How Cool Is Your Amygdala?

Have you ever experienced frustration that students don’t remember what you’ve told them?  Ever said to yourself (but hopefully not aloud), “Where have you been for the last hour?”  Have you ever had a student give you a blank stare when you asked him a seemingly simple question?

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Every teacher has had moments like these, but too often we are quick to become frustrated with the student without considering other factors that might be affecting a student’s ability to absorb information.  Most of us have not considered the mechanics of how information enters the brain or what happens to it after it gets there.

According to Judy Willis, a renowned neurologist turned educator, sensory input is not as easy as we may believe.  In order for information to enter the brain, it must go through a daunting three-step process:

  1. RAS – Information enters the brain stem via the reticular activating system.  This completely involuntary brain stem system processes every bit of sensory input:  the pressure of each individual hair on the body, the temperature of the room, every noise, and, yes, the sound of the teacher’s voice.  Billions of “bits” of information rush to get into the brain each second, but only about 2,000 of those bits actually get in.
  2. Amygdala – IF the information we teach is able to compete with the billions of other bits competing for entry, and IF that information is able to enter the brain, it now faces the imposing amygdala, an area of the brain that determines if information that has passed through the RAS goes to the prefrontal cortex (long-term memory) or to the reactive brain (short-term memory).

The amygdala is significantly impacted by external factors, such as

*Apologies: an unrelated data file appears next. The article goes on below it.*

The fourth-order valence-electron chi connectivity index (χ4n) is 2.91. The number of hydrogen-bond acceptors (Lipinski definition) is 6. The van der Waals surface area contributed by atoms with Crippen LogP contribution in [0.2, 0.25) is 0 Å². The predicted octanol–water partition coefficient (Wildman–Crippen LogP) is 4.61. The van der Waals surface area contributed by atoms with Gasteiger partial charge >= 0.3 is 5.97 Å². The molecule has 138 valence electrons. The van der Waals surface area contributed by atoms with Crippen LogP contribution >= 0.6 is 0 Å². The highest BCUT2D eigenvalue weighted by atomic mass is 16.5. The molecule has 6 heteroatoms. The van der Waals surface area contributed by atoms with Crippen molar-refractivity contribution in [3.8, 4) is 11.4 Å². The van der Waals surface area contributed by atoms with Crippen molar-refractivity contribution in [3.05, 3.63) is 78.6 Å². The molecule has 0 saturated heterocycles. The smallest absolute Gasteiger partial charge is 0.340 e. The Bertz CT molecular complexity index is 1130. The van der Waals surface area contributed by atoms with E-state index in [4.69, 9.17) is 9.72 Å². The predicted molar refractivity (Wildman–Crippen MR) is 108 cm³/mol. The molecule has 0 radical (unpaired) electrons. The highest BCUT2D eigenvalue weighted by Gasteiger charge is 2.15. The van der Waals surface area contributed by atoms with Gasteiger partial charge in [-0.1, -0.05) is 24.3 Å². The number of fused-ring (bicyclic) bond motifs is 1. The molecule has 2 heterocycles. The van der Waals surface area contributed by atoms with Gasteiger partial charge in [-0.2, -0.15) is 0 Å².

• stress
  • fear
  • frustration
  • hunger
  • failure (real or perceived)
  • anxiety
  • physical inactivity
  • physical discomfort (too cold, too hot, etc.)

These external factors cause the amygdala to heat up and enlarge, literally blocking the path of the information and, in effect, putting up a stop sign and turning away information.  Even in students under no stress, the amygdala heats up and swells after only 20 minutes of physical inactivity (think: sitting in a seat listening to a lecture).

3.  Prefrontal Cortex – Information that has made it past both the RAS and the amygdala lands in the prefrontal cortex.  This part of the brain creates dendrites to connect this information to the long-term memory.   These dendrites grow as the information is accessed by the brain.  Information not accessed within 24 hours is “pruned” away as unnecessary.  (That’s right – the brain thinks students don’t need any information that your students do not access within 24 hours!)

This information should be both encouraging and challenging for us as teachers.  First, there’s a reason that students don’t absorb everything we throw at them!  We’re competing with a lot!  But, most importantly, how can we challenge ourselves to enhance the long-term retention of our students?

Here are a few suggestions:

*Educate ourselves and our students about how their brains work

*Craft engaging lessons that are able to compete with the billions of “bits” vying for entry into our students’ brains!

*Help our students keep their amygdala cool by helping them process emotions, keeping our room at a comfortable temperature (for them, not us!), and building physical activity into our lessons every 20 – 30 minutes

*Holding students accountable for reviewing notes nightly to grow dendrites

What other things can we do to help our students keep their amygdalas cool and remember what we teach?  

You can leave a comment by clicking here.

You can learn more about the brain and get free resources at Judy Willis’s website, www.RADteach.com.

Marty Reed teaches at Veritas School, a classical Christian school in Richmond, Virginia. Her twenty years of teaching, coupled with her duties as pastor's wife and mother of two, provide her with excellent insights to share with FOCUS readers.